Adam Coulter
Cruise Critic UK Managing Editor
4.0 / 5.0
Cruise Critic Editor Rating: Cabins

Spitsbergen has 102 cabins (including six suites), spread across Decks 4, 5 and 7, and divided into two basic cabin types -- inside and outside, with the six balcony cabins classified as suites. However, there are tweaks and variations within these cabin types, depending on location.

All cabins are designed in simple, light Nordic pine, with off-white walls and have the following: two beds, either the type that can be pushed together or one twin and one pulldown bed (some have additional pulldowns as well); a hair dryer; a decent-sized safe (big enough for a laptop); a flat-screen TV with a number of channels including Disney, English language news channels and a sports channel; a fixed desk with a chair; and a bedside table. Some cabins also have a stool. There is ample closet space, plenty of drawers and room underneath the beds to store suitcases. Power sockets (Northern Europe 220v) are above the desk. There are two fixed lights and two reading lights. The picture window includes a blackout blind. There are temperature controls in the room. Lifejackets are in the muster stations on Deck 5, thus freeing up closet/drawer space.

Most of the cabins (excluding all rooms on Deck 4) have a kettle and tea, coffee and milk provided.

All cabins have exactly the same bathroom (except the suites), which include a shower with a clingy curtain. However, unlike on many cruise ships, there is no raised stall, just a shower area. This means more space (and less chance of the curtain clinging to you), but it also means that when the ship rolls the water goes everywhere. There is a little shelf for products and a clothesline to dry wet clothes.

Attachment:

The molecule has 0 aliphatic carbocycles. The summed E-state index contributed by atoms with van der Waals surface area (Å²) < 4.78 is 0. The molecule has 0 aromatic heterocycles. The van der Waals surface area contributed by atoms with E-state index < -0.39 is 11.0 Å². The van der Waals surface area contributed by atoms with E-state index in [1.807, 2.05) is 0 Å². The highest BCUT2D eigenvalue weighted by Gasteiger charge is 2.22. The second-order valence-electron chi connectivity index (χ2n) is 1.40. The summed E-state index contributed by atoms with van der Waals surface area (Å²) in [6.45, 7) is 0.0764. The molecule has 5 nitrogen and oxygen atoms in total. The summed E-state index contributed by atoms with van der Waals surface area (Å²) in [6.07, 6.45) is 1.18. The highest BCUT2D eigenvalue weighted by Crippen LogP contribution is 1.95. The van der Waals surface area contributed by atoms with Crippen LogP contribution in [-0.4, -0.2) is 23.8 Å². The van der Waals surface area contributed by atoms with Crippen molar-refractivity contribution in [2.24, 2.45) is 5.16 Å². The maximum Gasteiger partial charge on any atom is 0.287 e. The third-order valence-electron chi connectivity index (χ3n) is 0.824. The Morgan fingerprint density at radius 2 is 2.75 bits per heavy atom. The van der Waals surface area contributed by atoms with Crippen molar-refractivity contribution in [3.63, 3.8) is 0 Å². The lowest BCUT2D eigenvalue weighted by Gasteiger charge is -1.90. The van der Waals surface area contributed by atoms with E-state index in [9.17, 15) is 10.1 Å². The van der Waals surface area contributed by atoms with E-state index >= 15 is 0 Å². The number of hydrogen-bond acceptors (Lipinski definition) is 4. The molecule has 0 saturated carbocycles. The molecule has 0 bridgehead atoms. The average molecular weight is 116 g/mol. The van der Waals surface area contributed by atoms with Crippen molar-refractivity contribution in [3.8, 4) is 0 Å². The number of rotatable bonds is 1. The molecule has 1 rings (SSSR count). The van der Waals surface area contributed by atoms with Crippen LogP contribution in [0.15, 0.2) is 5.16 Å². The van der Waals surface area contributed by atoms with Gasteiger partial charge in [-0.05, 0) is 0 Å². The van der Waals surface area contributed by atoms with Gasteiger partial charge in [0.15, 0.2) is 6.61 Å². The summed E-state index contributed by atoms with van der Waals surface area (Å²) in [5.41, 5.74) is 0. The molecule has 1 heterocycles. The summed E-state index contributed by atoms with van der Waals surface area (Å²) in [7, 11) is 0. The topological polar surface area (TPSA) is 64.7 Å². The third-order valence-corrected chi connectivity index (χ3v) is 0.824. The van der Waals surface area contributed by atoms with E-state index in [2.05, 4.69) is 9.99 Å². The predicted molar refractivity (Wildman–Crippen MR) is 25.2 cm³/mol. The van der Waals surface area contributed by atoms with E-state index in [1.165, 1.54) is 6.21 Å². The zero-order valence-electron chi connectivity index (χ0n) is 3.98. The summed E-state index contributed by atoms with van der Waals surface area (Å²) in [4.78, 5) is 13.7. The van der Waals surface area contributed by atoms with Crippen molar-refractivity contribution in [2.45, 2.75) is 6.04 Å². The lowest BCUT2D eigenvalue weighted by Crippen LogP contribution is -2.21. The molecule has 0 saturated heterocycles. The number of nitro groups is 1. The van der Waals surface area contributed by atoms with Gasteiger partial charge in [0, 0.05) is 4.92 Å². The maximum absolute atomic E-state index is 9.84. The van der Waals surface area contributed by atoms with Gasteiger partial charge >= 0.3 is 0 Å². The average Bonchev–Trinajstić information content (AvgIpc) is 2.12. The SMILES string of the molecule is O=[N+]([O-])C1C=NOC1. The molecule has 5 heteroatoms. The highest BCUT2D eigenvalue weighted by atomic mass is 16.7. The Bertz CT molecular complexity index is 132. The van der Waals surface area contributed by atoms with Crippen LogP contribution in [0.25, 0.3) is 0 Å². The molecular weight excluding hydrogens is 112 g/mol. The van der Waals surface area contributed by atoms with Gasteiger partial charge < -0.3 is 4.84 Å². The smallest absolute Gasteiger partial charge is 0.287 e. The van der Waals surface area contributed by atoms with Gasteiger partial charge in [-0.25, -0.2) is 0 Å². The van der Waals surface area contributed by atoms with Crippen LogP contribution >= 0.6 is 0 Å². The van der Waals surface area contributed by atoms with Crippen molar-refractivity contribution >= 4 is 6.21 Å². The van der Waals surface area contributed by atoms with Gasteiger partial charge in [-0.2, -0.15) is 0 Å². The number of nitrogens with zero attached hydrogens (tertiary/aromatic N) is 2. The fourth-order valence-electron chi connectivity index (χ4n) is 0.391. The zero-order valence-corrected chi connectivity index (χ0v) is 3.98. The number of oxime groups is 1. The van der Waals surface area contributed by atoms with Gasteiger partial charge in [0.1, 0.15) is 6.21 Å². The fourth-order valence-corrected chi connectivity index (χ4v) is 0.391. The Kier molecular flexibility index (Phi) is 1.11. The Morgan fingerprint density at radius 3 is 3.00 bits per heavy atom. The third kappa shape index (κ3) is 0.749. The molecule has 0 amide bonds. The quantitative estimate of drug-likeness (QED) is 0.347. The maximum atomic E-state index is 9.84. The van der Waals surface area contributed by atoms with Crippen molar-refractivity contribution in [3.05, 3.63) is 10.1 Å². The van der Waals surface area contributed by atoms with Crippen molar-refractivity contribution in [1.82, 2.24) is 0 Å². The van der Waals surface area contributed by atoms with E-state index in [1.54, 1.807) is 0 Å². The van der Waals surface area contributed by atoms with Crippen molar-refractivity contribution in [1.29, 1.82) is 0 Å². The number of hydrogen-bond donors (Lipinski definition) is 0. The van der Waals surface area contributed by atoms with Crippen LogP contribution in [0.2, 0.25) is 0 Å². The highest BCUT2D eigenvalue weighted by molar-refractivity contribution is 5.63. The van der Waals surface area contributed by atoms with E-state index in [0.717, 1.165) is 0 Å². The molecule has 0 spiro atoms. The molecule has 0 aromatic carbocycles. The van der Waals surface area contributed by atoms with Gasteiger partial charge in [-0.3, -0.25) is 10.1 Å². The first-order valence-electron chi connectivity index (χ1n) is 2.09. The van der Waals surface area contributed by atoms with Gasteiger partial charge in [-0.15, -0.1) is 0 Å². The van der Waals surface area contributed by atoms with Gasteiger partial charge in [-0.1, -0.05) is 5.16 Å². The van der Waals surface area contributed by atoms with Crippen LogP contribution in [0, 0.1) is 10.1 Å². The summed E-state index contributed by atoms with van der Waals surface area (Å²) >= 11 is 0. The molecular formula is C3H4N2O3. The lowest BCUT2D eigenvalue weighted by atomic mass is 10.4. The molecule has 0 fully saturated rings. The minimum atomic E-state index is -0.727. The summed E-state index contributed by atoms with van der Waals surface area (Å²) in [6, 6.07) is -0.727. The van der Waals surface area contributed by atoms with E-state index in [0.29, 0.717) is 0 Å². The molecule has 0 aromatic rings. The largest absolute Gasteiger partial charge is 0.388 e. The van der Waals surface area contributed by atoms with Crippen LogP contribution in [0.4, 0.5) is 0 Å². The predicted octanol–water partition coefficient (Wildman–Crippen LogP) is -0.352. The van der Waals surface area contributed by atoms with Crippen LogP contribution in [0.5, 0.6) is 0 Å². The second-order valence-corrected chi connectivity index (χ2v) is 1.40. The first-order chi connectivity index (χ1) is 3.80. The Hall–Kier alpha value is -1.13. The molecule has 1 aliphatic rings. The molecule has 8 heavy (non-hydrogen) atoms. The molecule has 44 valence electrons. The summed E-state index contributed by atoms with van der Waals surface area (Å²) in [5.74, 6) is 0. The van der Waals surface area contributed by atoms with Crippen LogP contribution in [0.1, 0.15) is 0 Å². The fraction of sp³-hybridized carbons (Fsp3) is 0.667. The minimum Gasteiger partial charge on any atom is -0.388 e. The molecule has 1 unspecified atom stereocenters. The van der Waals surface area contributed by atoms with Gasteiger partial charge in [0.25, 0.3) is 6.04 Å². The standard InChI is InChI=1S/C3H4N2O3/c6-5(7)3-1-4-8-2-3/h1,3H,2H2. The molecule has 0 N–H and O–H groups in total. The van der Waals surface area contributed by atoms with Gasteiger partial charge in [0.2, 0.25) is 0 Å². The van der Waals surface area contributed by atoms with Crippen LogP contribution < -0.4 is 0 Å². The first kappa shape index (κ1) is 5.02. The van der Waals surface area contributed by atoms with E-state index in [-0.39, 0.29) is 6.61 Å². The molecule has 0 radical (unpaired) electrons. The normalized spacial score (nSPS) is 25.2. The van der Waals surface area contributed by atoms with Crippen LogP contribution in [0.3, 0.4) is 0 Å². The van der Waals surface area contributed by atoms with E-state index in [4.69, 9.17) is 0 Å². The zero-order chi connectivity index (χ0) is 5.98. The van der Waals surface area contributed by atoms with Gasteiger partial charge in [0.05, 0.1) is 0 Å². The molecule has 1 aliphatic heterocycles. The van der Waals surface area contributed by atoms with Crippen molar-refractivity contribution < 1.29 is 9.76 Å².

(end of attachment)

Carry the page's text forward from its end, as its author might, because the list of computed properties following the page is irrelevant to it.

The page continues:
The hand basin has a mirror with a square area that never mists, storage below and lovely Arctic Pure hand wash, shampoo and shower gel combo and conditioner made exclusively for Hurtigruten, which is fixed to the wall above the basin and in the shower. The floor is also gently heated -- a lovely touch.

There are also some smaller cabins sold as singles (though they also have a pulldown bed, so they can always sleep two people); eight family cabins and four accessible cabins are available in different categories.

Interior: There are 24 inside cabins (classified as Polar Inside), ranging from 9 square meters to 20 square meters. (Unlike on most cruise ships, many of the inside cabins are bigger than the outside cabins. But, it's worth noting that on a cruise like this it's really worth spending a bit more for an outside view.) There are three "grades" within this category: Inside cabin (with a pulldown bed); Inside (with double beds) and Superior, which are the biggest and can be found on Deck 7.

The design varies by deck: Interior cabins on Deck 7 are spacious, with a large bed and a desk marooned in a lot of space (they are crying out for a small table or a chair). The ones on Deck 4 are tiny and often sold as a single cabin (i.e., with no single supplement), even though they can sleep two people.